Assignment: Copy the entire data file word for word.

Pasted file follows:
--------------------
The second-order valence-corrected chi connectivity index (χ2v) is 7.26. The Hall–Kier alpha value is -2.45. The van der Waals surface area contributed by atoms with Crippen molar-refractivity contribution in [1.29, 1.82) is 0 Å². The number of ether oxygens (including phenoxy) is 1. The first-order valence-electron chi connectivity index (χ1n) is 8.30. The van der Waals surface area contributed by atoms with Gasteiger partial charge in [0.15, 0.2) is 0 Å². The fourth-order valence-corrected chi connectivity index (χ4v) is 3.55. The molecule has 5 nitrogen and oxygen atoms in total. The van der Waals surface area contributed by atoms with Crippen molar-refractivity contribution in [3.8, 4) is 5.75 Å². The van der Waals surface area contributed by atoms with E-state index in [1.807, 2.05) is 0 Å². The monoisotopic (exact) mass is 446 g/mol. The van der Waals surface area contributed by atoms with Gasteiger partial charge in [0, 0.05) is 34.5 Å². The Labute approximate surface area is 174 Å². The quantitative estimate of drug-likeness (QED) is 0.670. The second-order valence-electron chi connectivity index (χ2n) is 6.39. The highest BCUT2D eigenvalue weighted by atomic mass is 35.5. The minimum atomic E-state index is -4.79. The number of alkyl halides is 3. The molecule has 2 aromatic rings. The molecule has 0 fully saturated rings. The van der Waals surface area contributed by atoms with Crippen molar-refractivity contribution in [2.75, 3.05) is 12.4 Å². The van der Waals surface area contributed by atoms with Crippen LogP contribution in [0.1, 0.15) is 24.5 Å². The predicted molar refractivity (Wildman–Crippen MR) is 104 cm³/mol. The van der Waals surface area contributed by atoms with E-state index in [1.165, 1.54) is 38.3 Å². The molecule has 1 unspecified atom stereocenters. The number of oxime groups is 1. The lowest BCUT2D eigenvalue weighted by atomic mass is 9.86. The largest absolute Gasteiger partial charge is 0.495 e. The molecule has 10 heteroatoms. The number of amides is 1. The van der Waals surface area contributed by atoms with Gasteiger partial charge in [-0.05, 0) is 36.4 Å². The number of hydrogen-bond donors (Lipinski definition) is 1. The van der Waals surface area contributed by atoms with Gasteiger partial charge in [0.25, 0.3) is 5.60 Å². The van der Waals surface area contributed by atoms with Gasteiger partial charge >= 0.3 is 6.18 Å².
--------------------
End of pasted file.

The second-order valence-corrected chi connectivity index (χ2v) is 7.26. The Hall–Kier alpha value is -2.45. The van der Waals surface area contributed by atoms with Crippen molar-refractivity contribution in [1.29, 1.82) is 0 Å². The number of ether oxygens (including phenoxy) is 1. The first-order valence-electron chi connectivity index (χ1n) is 8.30. The van der Waals surface area contributed by atoms with Gasteiger partial charge in [0.15, 0.2) is 0 Å². The fourth-order valence-corrected chi connectivity index (χ4v) is 3.55. The molecule has 5 nitrogen and oxygen atoms in total. The van der Waals surface area contributed by atoms with Crippen molar-refractivity contribution in [3.8, 4) is 5.75 Å². The van der Waals surface area contributed by atoms with E-state index in [1.807, 2.05) is 0 Å². The monoisotopic (exact) mass is 446 g/mol. The van der Waals surface area contributed by atoms with Gasteiger partial charge in [0, 0.05) is 34.5 Å². The Labute approximate surface area is 174 Å². The quantitative estimate of drug-likeness (QED) is 0.670. The second-order valence-electron chi connectivity index (χ2n) is 6.39. The highest BCUT2D eigenvalue weighted by atomic mass is 35.5. The minimum atomic E-state index is -4.79. The number of alkyl halides is 3. The molecule has 2 aromatic rings. The molecule has 0 fully saturated rings. The van der Waals surface area contributed by atoms with Crippen molar-refractivity contribution in [2.75, 3.05) is 12.4 Å². The van der Waals surface area contributed by atoms with Crippen LogP contribution in [0.1, 0.15) is 24.5 Å². The predicted molar refractivity (Wildman–Crippen MR) is 104 cm³/mol. The van der Waals surface area contributed by atoms with E-state index in [1.165, 1.54) is 38.3 Å². The molecule has 1 unspecified atom stereocenters. The number of oxime groups is 1. The lowest BCUT2D eigenvalue weighted by atomic mass is 9.86. The largest absolute Gasteiger partial charge is 0.495 e. The molecule has 10 heteroatoms. The number of amides is 1. The van der Waals surface area contributed by atoms with Gasteiger partial charge in [-0.05, 0) is 36.4 Å². The number of hydrogen-bond donors (Lipinski definition) is 1. The van der Waals surface area contributed by atoms with Gasteiger partial charge in [0.25, 0.3) is 5.60 Å². The van der Waals surface area contributed by atoms with Gasteiger partial charge >= 0.3 is 6.18 Å².